They also are the religious and civil observances, the gatherings of family and friends, that sailors often miss while at sea.
After two consecutive Thanksgivings and Easters underway, countless birthdays and a couple of anniversaries, this was the year I was supposed to be on the boat for Christmas.
Some last-minute shuffling at the office moved Tuesday crew changes to Monday, and Wednesday crew changes to Thursday, and me to a different boat this hitch.
We planned Christmas based on my previous schedule and celebrated with the family this past weekend.
It actually worked-out better for getting folks together, and I'll never be ungrateful for a few extra days at home.
My buddy over at New England Waterman posted a brilliant, literary post on Christmas at sea. Check it out when you get a chance.
Meanwhile, I fooled around with an homage to a Christmas classic. It still could use some work, but here's where it stands on Christmas day:
'Twas the night before crew change, when all through the house
Clothing and gadgets and books bewilder my spouse.
The bags still empty soon will be stuffed to the gills
The children were nestled all snug in their beds
I crept 'round the toys and kissed their sweet heads.
And mama at the Keurig hands me a cup
While I carry my bags out and load them all up.
The truck is all fueled and I guess I am too
It's time to get going, to get away from this zoo!
Like the cat at the door, I can't quite decide
If I want to be on the in or the outside.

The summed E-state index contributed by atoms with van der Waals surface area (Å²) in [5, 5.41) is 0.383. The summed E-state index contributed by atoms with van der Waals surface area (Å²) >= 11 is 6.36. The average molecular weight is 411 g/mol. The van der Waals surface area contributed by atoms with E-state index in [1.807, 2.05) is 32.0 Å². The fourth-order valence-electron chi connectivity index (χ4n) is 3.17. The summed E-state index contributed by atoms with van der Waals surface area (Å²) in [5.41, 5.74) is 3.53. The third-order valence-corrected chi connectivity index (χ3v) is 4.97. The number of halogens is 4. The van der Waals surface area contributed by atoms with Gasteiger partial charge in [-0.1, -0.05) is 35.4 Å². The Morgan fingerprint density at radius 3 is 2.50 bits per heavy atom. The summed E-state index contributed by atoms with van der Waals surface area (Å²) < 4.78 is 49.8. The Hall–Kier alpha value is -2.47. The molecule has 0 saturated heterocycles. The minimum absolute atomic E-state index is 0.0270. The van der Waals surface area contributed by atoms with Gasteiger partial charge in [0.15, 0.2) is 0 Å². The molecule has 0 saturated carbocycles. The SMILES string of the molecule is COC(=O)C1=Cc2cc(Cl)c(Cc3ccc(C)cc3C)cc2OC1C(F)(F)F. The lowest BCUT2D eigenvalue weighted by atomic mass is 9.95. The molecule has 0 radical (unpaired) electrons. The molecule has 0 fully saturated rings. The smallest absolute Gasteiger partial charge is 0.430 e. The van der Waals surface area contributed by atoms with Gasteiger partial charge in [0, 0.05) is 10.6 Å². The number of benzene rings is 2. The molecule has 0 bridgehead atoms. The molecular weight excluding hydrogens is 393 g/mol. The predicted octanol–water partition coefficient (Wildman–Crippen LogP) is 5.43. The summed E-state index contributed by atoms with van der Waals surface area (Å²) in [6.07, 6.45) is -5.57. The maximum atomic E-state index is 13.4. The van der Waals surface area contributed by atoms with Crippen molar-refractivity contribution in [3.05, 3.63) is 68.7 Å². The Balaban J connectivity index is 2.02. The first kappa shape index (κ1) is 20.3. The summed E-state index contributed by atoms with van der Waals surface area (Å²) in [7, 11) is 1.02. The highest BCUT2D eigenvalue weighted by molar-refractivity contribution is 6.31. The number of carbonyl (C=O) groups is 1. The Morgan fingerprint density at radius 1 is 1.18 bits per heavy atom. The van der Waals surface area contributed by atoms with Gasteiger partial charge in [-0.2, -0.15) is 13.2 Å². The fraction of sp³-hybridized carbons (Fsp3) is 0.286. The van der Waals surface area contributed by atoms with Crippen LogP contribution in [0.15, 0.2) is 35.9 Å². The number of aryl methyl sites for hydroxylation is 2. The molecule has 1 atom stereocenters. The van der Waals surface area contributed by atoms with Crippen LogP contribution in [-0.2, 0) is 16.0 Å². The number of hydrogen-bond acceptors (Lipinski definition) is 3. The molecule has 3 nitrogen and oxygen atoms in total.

On the boat I am missing the joys of my home
The children, the wife, the time spent alone
Little things too, like a walk on dry land
And a pint of dark stout, snug in my hand
At home I am wond’ring how is the crew,
Are the seas heaped-up high, the wind blowing too?
Is the AIS working, is the new anchor on board,
Did the oil get changed, or was it ignored?
No matter right now; I’ll know soon enough
Here in the driveway I think: do I have all my stuff?
I check the list in my head for the very last time
And hold my wife in my arms as the midnight clock chimes
Pulling out of the ‘hood I settle in for the drive
I don’t need to go fast, I just need to get there alive
Down Seventy-One to Interstate Ten
Five hours through Texas, five more through Lousiane
Now Bastrop! Columbus! Now Sealy, now H-town too!
Come Beaumont! the border, Jennings, and Cajun country true!
Past the edge of my state, into the deep south!
I retool my vocab, put some drawl in my mouth!
As the sky becomes bright I stop for gas and some joe
Rough men throng the counter in fire-proof clothes
At last at the office, I greet shipmates and staff
As I load-up the crew truck we gossip and laugh
Meanwhile back at the house the tree’s all aglitter.
The children race between gifts in a gift paper litter.
Mama sips at her coffee, then turns to her phone.
“Merry Christmas my love, can’t wait ‘til your home.”
One advantage to going to a different boat this hitch is that I'll be back in Port Fourchon, and in fact I'll be working from a dock just across the slip from the boat New England Waterman is on.
He reports that the cabin of the boat I'm going to is in a state of undress and suggests I bring some painting clothes.
No problem. And I will do my very best, these coming weeks, to avoid any more holidays.